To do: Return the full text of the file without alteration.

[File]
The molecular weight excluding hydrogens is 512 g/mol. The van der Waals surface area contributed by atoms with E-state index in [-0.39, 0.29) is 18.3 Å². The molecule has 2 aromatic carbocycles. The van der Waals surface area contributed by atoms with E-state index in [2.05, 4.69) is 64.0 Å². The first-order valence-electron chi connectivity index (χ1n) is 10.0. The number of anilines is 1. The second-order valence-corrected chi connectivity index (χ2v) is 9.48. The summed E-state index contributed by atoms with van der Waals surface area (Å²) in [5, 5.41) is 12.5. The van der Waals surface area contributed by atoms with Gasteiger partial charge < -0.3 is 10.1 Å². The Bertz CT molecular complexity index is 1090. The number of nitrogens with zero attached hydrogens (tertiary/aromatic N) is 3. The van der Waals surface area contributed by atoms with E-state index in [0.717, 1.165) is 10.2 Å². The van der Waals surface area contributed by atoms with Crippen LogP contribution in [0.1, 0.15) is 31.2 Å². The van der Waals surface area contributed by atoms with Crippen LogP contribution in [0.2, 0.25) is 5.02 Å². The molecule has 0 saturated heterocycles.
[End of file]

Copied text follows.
The molecular weight excluding hydrogens is 512 g/mol. The van der Waals surface area contributed by atoms with E-state index in [-0.39, 0.29) is 18.3 Å². The molecule has 2 aromatic carbocycles. The van der Waals surface area contributed by atoms with E-state index in [2.05, 4.69) is 64.0 Å². The first-order valence-electron chi connectivity index (χ1n) is 10.0. The number of anilines is 1. The second-order valence-corrected chi connectivity index (χ2v) is 9.48. The summed E-state index contributed by atoms with van der Waals surface area (Å²) in [5, 5.41) is 12.5. The van der Waals surface area contributed by atoms with Gasteiger partial charge < -0.3 is 10.1 Å². The Bertz CT molecular complexity index is 1090. The number of nitrogens with zero attached hydrogens (tertiary/aromatic N) is 3. The van der Waals surface area contributed by atoms with E-state index in [0.717, 1.165) is 10.2 Å². The van der Waals surface area contributed by atoms with Crippen LogP contribution in [0.1, 0.15) is 31.2 Å². The van der Waals surface area contributed by atoms with Crippen LogP contribution in [0.2, 0.25) is 5.02 Å². The molecule has 0 saturated heterocycles.